Tuesday, 18 August 2015

The Drinkable Book: A novel approach to drinking water treatment

Developments across the world of publishing in recent years have transformed the way we think about books, with many of us now opting for audiobook or Kindle versions of our favourite titles rather than purchasing a traditional paperback. However, one US scientist has taken the transformation of the humble book even further, creating one with pages that not only contain information on how and why drinking water should be filtered, but which can also be torn out to actually filter drinking water. 

he invention, which has been termed the “Drinkable Book” has been proven effective at filtering drinking water in initial field trials. Containing tiny particles of silver or copper, the pages kill bacteria in water as it passes through in order to make it safe to drink. The book successfully removed more than 99% of bacteria in trials at 25 contaminated water sources across South Africa, Ghana and Bangladesh, resulting in a level of contamination similar to US tapwater, researchers say. Although trace amounts of silver and copper leached into the water, these were well below safe limits.

Dr Teri Dankovich from Carnegie Mellon University, who has developed and tested the technology for the book over several years, presented her research at the 250th national meeting of the American Chemical Society in Boston, USA. “It’s directed towards communities in developing countries”, Dr Danovich said, adding that 663 million people around the world don’t have access to clean drinking water. According to the results of her tests, just one page of the book can clean up to 100 litres of water and one book could filter one person’s water supply for up to 4 years.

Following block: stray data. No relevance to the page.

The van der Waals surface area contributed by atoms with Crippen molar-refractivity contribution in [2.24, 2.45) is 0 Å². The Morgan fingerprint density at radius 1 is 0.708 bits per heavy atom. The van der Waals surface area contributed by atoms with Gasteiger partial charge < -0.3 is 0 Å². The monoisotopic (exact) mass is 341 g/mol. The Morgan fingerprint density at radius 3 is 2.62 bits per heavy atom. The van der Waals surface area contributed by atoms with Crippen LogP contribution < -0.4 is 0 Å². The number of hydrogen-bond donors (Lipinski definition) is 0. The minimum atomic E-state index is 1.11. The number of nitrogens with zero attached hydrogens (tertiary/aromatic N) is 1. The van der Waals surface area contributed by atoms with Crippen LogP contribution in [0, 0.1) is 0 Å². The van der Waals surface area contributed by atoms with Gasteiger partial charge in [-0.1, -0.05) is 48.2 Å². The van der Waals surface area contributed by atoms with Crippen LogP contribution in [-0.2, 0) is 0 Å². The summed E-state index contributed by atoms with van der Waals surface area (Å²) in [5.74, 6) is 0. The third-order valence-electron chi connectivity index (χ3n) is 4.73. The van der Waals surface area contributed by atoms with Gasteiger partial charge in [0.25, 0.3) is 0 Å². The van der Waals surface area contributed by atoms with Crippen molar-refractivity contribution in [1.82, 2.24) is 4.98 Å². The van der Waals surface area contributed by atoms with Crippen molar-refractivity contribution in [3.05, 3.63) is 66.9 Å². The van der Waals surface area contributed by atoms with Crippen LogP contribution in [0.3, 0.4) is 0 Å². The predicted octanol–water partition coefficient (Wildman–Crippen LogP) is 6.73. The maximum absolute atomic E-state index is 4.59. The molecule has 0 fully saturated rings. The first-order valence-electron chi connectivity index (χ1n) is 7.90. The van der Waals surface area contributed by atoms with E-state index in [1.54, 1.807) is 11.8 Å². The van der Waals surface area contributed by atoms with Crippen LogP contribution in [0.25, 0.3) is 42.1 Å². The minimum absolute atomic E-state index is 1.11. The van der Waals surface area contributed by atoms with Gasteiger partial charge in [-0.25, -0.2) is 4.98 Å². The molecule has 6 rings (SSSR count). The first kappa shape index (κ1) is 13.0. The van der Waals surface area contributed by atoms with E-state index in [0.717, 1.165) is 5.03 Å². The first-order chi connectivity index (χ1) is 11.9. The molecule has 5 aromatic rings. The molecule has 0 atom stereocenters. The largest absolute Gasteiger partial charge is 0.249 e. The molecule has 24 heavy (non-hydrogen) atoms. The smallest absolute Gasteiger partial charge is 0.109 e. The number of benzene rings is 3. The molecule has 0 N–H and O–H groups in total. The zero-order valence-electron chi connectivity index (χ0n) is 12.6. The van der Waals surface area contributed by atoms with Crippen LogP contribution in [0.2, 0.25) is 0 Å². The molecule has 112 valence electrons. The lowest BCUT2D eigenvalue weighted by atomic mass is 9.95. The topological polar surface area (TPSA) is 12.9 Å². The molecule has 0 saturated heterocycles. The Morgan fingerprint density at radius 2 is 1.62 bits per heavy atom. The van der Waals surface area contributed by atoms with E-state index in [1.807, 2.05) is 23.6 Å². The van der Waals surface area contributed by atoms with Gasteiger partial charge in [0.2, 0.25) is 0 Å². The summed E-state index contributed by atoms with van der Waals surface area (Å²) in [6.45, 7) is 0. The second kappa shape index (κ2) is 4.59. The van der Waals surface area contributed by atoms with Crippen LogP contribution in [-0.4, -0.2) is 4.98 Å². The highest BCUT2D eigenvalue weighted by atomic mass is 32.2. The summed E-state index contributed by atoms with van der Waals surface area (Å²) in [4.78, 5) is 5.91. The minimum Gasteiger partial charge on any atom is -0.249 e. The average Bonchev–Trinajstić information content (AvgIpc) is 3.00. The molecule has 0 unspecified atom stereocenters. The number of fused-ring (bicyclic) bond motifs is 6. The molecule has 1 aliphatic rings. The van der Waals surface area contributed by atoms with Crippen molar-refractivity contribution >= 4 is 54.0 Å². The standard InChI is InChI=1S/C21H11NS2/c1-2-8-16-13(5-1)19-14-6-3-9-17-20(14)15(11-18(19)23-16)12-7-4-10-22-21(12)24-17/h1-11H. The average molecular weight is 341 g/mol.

Dr Danovich's initial testing of the book was conducted in a lab using artificially contaminated water. Its success led to field trials which she has conducted over the last two years, working with charities Water Is Life and iDE. In most samples, the bacteria count in the water samples dropped to zero.

Dr Danovitch and her team are now hoping to step up the production of the paper and progress onto trials in which residents use the filters themselves. Having passed two key stages, the Drinkable Book has been shown to work both in the lab and on real water sources. Dr Lantagne, a colleague of Dr Danovitch, said that the next stage of the project will be creating "a commercialisable, scalable product design" for a device that the pages slot into. It is also currently unclear whether the book is able to kill other disease-killing micro-organisms in addition to bacteria.

Dr Kyle Doudrick commented, "Overall, out of all the technologies that are available, ceramic filters, UV sterilisation and so on - this is a promising one because it's cheap, and it's a catchy idea that people can get hold of and understand." Yet while the Drinking Book is certainly a clever solution to the problem of point-of-use water sterilisation, we should remember that it is only a sticking plaster over a much bigger problem. The real end goal should be a situation where everyone around the world has access to water which is clean and safe to drink at the source.

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